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Women lighting up lives

A partnership between the Barefoot College, the Government of India and UNDP’s Small Grants Programme enabled “solar engineers” to bring energy to their community.

What would you say if I told you that it doesn’t matter whether you can read or write to become a solar technician? Would you believe it’s possible?

Stella, an illiterate grandmother from a small village in Malawi, found hard to picture what lay ahead when she arrived at the Barefoot College. However, she was not alone in this. Iris, Carmen, Alnora and Ingrid, women from remote corners of Honduras were sceptic, they could not believe how they could learn to install, maintain and repair solar energy equipment in six months.


“I never imagined that technical knowledge like this would be open to women who were illiterates, like us.” Stella reflected at the end of her training in Tilonia, in the state of Rajasthan. “But coming to Tilonia has given us this confidence that we can learn about new things and make our lives better.”

These women learned their skills through the solar energy programme at the Barefoot College in Tilonia, India. The institution is a pioneer in the field of teaching complex technological processes to illiterate students. Their six-month “solar engineers” study programme was made possible through a partnership between the Government of India and the Small Grants Programme (SGP), a programme supported by the Global Environment Fund (GEF) and UNDP.

The initiative has expanded to 18 countries. As a result, 71 women have been trained as solar engineers, who electrified 3,778 households in 52 villages. Women and girls have been benefited, as they are now able to bestow more time to education and income-generating activities.


“We didn’t have any diplomas like students at a normal university,” says Alnora Casy. “In India, we learnt using a practical approach. We brought back a lot of knowledge to benefit our communities and, in a sense, to help them to escape from poverty.”

To ensure the sustainability of the project, they are taught how to train others in the maintenance of lamps and panels, and encouraged to set up electronics repairs shops, which will generate a regular income.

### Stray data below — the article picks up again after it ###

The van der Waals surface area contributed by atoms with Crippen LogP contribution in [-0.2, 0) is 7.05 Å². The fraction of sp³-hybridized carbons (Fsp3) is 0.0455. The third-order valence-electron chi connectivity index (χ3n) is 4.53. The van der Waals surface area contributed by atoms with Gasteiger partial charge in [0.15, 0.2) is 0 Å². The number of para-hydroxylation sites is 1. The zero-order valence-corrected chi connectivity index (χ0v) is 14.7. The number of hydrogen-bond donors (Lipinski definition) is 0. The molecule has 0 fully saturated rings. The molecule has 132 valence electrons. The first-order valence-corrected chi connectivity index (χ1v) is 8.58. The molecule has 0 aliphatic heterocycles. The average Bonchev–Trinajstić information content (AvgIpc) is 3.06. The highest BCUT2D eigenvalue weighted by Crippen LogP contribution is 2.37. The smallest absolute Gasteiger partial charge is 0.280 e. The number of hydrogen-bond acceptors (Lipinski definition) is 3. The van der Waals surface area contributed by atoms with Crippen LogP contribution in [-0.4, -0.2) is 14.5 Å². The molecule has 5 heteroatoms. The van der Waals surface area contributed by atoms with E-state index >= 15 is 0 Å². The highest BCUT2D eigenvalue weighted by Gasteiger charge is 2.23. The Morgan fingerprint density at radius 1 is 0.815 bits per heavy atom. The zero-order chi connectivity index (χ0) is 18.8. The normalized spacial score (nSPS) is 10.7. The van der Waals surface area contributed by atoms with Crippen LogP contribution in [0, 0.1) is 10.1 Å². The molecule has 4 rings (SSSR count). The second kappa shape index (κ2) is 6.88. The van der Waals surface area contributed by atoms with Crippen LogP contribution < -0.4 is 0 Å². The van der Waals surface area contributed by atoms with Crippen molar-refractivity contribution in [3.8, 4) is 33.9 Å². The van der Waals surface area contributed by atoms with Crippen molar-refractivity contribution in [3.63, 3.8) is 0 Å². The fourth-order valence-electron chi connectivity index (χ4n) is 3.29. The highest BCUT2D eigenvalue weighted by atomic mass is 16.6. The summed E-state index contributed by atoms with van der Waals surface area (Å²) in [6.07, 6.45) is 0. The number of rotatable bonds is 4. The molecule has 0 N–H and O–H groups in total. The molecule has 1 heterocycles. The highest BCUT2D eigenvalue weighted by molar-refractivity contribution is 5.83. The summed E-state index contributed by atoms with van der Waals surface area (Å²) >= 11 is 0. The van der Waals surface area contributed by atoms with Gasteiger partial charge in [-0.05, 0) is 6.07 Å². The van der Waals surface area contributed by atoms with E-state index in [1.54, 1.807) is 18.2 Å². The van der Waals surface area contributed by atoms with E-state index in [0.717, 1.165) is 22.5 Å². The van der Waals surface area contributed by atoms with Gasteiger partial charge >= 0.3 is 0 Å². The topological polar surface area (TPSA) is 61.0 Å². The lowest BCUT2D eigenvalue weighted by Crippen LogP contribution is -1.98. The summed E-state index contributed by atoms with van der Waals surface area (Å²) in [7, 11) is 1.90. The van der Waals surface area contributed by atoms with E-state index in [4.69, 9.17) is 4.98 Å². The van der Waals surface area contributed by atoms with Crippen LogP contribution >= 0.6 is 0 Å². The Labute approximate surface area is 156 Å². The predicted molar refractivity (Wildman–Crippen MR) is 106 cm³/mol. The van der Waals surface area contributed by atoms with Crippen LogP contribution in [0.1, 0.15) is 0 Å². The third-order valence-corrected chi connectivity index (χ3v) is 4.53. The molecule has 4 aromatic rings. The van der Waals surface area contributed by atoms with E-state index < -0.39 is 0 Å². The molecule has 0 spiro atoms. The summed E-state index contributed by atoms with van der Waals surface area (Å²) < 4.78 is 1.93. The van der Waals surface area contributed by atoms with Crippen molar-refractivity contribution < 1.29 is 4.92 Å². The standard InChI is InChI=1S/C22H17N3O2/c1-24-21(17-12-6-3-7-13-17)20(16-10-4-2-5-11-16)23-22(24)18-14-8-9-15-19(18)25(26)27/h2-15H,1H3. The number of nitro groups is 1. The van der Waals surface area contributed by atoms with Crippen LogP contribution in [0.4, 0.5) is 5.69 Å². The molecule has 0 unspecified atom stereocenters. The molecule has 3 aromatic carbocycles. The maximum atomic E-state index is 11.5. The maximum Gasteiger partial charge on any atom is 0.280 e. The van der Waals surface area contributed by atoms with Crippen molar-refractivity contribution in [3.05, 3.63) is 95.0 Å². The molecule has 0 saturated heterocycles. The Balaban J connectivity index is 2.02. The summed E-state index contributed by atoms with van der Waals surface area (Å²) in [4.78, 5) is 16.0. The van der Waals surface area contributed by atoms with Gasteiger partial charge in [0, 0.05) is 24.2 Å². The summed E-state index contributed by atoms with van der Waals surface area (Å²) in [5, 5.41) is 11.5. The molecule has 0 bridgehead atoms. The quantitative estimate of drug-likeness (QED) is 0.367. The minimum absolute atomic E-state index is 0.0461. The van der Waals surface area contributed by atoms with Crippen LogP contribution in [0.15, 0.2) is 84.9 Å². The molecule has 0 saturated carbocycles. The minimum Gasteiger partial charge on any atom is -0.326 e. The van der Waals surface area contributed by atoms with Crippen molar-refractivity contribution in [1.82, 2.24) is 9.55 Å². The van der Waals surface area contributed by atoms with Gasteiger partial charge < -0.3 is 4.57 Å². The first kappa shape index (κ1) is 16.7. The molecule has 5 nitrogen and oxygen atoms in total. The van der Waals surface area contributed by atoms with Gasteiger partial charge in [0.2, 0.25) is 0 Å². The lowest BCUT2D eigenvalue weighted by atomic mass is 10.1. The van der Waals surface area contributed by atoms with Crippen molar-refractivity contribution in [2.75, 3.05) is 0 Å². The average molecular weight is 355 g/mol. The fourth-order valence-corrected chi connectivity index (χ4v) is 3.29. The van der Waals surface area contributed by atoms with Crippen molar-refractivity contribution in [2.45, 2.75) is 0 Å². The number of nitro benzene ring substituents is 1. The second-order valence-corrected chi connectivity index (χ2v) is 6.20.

Not everything is as easy as it seems, though. The programme can be a formidable challenge for women. Their trainers, who mostly speak Hindi, must cut across linguistic and cultural barriers using gestures and signs.

“In the beginning, many women face problems, since it’s the first time they have left their children and village,” says Leela Devi, a teacher in the solar engineer department. “But we have to be like their sisters, and constantly remind them of the advantages of being here and learning solar engineering.”

Gertrude Damiano from Malawi tests one of her solar lights.

Nevertheless, the desire to light up their communities and empower others has proven a unifying bond. In just six months, students have shown that they can transcend tremendous barriers and emerge as self-sustaining solar engineers and change-makers.

This partnership is changing women’s lives around the world; women who never believed it was possible for them to achieve something bigger and contribute to their communities in a different way.

Imagine what we could do if we all unite; we could build a better future for the developing countries and have a powerful impact in the world and in other people’s lives.

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